In his earlier book Wood had already emphasized the dynamics of Revolutionary thinking, how in the excitement of their new independence Americans expanded their understanding of what it meant to put the governed in control of their government, how they made every branch of government responsible to the people who chose it. In his new book Wood reaches beyond politics and political thinking to examine the sweeping social changes that made the Revolution, in his view, “the most radical and most far-reaching event in American history.” In a tour de force of historical revision, he trumps the New Left’s unsuccessful effort to revolutionize the Revolution by making it far more revolutionary than they had ever claimed.

This takes some doing. To make his argument Wood is carried into generalizations that invite dispute. His revolution begins well before 1776 and lasts into the first decades of the nineteenth century. He is constrained to allow that the changes he describes might have taken place without the American separation from Britain, but he rightly contends that that was not what happened, that they took place in the Revolution and as part of it.

The story begins with a picture of American colonial society as it was in the eighteenth century before the quarrel with England began, a society Wood characterizes as “monarchical.” The characterization is more apt than it would have seemed a few years ago, for recent historians have discovered a multitude of ways in which colonial society, in the half-century or more before the Revolution, was growing not more distinctively American and not more democratic, but more like English society. The power of royal governors was increasing; big merchants and planters were aping the English aristocracy, great families were intermarrying; lawyers were paying more attention to English law; social distinctions were hardening. To be sure, by English standards it was a truncated society: the most aristocratic colonists would have ranked as no better than middling gentry in England. But social relations nevertheless fell into the vertical patterns of a monarchical society. Every community had its big men, to whom others deferred, and on whom others depended for favors, for credit, for work, sometimes even for the land on which they lived.

Dependency of this kind generated little class consciousness, but rather a kind of loyalty on the part of small folk to those who had the resources to help them. For example, when it was necessary to recruit volunteers to serve in armed forces against the French and Indians, officers’ commissions had to be assigned to men, regardless of military experience, who could command the loyalties of people in their neighborhood. Men would enlist only at the behest of those they knew and respected as their social superiors.

The same kind of allegiance prevailed in politics. Although colonial governments were dominated by their popularly elected representative legislatures, and though the majority of free white males could vote, they generally voted for their betters. And with reason: a big man could do more for you in government than some small fry like yourself. Indeed, Wood argues, the small-scale, face-to-face character of colonial communities could make local dependencies even more significant than they were in the more impersonally stratified society of England.

After ringing the changes on these vertical human relationships in colonial society, Wood turns to the rise, both before and during the Revolution, of republicanism. Here the eighteenth-century assimilation of the colonists to English culture remains pertinent, for an influential group of English thinkers and writers had long identified English government as republican in all but name. The elevation of Parliament to the supreme position in government distinguished England from continental monarchies and likened it in the eyes of many to republican Rome. In this idealized view of English society, the highest aspiration of government and of those engaged in government must be the disinterested pursuit of the public good. And the greatest danger must spring from the corruption of that aspiration by any kind of dependency in the governing class. Only persons of large means, the kind of persons on whom others might depend, could afford the independence and exhibit the public spirit needed to fulfill the aspiration.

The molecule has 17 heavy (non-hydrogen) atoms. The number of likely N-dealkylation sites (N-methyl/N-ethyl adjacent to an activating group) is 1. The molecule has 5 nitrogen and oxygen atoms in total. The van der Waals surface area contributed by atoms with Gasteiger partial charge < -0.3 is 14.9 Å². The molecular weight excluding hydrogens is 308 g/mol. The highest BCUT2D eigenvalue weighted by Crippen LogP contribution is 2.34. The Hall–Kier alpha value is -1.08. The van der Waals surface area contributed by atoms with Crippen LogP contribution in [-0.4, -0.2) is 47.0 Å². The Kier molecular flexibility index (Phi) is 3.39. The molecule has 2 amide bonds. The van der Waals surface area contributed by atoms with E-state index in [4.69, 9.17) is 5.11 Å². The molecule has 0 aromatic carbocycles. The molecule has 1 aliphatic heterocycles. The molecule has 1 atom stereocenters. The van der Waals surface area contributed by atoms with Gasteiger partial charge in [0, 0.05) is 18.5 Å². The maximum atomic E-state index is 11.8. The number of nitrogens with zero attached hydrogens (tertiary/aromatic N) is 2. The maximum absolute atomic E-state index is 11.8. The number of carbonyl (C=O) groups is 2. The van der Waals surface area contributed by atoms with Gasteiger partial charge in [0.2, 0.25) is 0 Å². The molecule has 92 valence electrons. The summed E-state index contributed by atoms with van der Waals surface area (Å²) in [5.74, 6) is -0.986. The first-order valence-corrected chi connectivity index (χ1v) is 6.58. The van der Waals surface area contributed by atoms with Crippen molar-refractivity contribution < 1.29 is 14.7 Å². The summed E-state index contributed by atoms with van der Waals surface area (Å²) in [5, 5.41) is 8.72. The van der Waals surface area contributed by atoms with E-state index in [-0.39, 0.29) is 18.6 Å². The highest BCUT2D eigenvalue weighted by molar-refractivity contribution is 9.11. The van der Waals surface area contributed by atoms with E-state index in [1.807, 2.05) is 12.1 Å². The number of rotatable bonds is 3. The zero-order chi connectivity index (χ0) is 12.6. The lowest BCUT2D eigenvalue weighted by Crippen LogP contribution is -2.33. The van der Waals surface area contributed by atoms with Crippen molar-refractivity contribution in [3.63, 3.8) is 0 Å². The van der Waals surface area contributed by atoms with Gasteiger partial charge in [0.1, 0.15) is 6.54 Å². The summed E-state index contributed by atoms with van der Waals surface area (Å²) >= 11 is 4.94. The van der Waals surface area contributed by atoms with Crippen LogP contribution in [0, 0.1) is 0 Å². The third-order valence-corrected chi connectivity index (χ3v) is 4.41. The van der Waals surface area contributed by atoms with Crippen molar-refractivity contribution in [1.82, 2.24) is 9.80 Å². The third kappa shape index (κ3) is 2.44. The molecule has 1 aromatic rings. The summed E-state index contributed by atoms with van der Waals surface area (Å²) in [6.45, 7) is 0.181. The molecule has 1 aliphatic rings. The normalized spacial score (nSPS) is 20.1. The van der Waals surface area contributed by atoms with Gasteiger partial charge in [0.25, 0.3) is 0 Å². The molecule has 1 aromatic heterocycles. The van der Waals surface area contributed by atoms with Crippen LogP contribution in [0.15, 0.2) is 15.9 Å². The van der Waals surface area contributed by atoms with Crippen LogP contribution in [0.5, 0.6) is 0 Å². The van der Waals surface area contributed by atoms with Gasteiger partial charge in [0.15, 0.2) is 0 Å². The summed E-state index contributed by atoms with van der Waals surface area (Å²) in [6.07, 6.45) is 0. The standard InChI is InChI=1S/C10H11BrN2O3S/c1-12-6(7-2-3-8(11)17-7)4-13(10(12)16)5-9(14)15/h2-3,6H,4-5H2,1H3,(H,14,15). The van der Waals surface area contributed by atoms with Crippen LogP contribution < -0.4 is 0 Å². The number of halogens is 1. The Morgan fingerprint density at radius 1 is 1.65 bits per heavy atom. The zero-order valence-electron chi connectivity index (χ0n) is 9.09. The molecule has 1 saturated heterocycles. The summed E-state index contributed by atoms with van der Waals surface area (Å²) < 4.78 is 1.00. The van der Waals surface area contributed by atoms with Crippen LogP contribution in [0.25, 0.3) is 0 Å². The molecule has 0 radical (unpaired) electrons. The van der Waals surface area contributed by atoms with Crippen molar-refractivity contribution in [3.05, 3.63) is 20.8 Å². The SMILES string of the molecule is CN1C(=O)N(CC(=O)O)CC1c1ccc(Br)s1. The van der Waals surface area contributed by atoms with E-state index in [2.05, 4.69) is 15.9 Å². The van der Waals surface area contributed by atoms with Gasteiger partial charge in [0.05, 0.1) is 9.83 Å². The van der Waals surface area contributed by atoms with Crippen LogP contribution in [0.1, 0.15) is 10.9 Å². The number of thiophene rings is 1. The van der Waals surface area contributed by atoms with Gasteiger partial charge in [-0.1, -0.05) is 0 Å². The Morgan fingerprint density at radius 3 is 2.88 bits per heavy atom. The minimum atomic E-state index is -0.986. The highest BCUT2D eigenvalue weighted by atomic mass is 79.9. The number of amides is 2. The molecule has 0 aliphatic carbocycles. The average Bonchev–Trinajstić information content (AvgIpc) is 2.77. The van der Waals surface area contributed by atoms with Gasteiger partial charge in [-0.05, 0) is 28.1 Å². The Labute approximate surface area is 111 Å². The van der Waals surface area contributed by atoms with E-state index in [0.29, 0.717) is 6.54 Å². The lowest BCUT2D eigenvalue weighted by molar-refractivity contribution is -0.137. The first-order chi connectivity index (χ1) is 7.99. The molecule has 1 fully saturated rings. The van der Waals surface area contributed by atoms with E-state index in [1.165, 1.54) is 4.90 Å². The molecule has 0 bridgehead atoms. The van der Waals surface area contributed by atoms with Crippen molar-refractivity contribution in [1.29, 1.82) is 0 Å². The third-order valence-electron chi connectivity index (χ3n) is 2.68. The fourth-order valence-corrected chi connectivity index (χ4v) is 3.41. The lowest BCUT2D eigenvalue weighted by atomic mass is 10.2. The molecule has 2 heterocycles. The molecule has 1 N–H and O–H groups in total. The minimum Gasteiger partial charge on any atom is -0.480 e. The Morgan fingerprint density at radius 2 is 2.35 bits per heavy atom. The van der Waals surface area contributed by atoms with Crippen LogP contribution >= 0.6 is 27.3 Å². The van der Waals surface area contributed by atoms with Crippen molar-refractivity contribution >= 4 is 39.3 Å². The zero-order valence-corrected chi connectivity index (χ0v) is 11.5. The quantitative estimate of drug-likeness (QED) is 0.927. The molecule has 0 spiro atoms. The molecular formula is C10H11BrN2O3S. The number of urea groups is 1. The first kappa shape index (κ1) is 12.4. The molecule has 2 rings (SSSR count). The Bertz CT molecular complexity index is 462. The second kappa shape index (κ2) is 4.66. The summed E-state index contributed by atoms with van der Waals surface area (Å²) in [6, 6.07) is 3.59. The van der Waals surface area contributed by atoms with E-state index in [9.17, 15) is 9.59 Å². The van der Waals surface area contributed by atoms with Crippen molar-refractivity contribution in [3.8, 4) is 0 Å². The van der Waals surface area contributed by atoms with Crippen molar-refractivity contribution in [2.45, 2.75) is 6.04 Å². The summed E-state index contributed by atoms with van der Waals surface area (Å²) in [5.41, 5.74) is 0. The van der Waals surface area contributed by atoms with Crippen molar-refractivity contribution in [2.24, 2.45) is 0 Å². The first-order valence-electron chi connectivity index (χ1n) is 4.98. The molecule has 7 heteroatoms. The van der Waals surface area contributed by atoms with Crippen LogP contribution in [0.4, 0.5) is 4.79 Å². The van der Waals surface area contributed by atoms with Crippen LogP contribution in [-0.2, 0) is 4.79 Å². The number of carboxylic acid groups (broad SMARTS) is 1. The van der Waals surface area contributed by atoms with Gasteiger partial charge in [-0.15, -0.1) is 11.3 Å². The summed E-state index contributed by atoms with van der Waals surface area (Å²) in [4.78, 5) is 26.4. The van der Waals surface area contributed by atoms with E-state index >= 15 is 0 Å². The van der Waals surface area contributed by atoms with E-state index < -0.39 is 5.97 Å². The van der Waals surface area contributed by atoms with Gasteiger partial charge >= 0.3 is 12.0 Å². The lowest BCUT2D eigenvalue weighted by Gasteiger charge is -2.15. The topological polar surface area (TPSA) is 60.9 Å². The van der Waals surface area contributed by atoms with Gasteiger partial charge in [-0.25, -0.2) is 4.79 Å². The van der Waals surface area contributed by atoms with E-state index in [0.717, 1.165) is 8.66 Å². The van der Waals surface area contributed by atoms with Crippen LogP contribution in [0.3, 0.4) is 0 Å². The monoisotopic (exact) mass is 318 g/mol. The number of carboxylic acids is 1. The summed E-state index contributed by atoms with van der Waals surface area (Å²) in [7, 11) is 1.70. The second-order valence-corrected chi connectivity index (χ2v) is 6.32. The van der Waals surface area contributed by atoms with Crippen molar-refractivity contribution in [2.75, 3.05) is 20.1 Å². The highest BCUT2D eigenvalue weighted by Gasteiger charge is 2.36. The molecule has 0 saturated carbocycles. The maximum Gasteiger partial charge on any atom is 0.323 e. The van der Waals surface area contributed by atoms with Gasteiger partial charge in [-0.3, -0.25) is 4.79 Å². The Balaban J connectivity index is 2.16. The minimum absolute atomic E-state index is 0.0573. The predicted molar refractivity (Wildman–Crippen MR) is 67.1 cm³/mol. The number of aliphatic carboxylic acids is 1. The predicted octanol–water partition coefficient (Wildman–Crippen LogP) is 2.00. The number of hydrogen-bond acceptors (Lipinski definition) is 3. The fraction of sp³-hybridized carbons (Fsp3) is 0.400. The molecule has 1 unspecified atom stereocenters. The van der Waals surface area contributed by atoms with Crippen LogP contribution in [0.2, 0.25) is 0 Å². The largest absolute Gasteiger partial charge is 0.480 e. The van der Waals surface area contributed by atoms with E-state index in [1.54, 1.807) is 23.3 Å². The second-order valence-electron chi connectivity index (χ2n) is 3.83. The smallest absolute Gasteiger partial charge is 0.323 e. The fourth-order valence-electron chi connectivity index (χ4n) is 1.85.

Americans were not the first to suggest that the English government had succumbed to corruption, that its Parliament was filled not with great men of public spirit but with the minions of great men, not least of whom were the ministers of the king. A host of the so-called “eighteenth-century commonwealthmen” had been crying corruption for half a century before the Parliament they accused began its quarrel with the colonies. With the commencement of that quarrel, Americans discovered themselves to be better republicans than the English and their society better designed to sustain republican virtue. The web of dependencies that had governed social relations in America, Wood now shows, was far more fragile than its English model and becoming increasingly vulnerable as the Revolution approached. The exponential expansion of population, both from immigration and from a natural increase unprecedented in the Western world, threatened the stability of the hierarchy in local communities everywhere. Paternalism and loyalty lost their meaning in a society where everyone seemed to be on the move. Credit and debt were ceasing to be transactions between patrons and clients and becoming impersonal contracts between supposed equals. And the supposition of equality was less fictional in America’s truncated society than it could be in England. Americans were on the move socially as well as geographically. It was much easier in America to move up the social and economic scale but also easier to fall down it. As a result Americans met one another on much more nearly equal terms socially and economically than the English.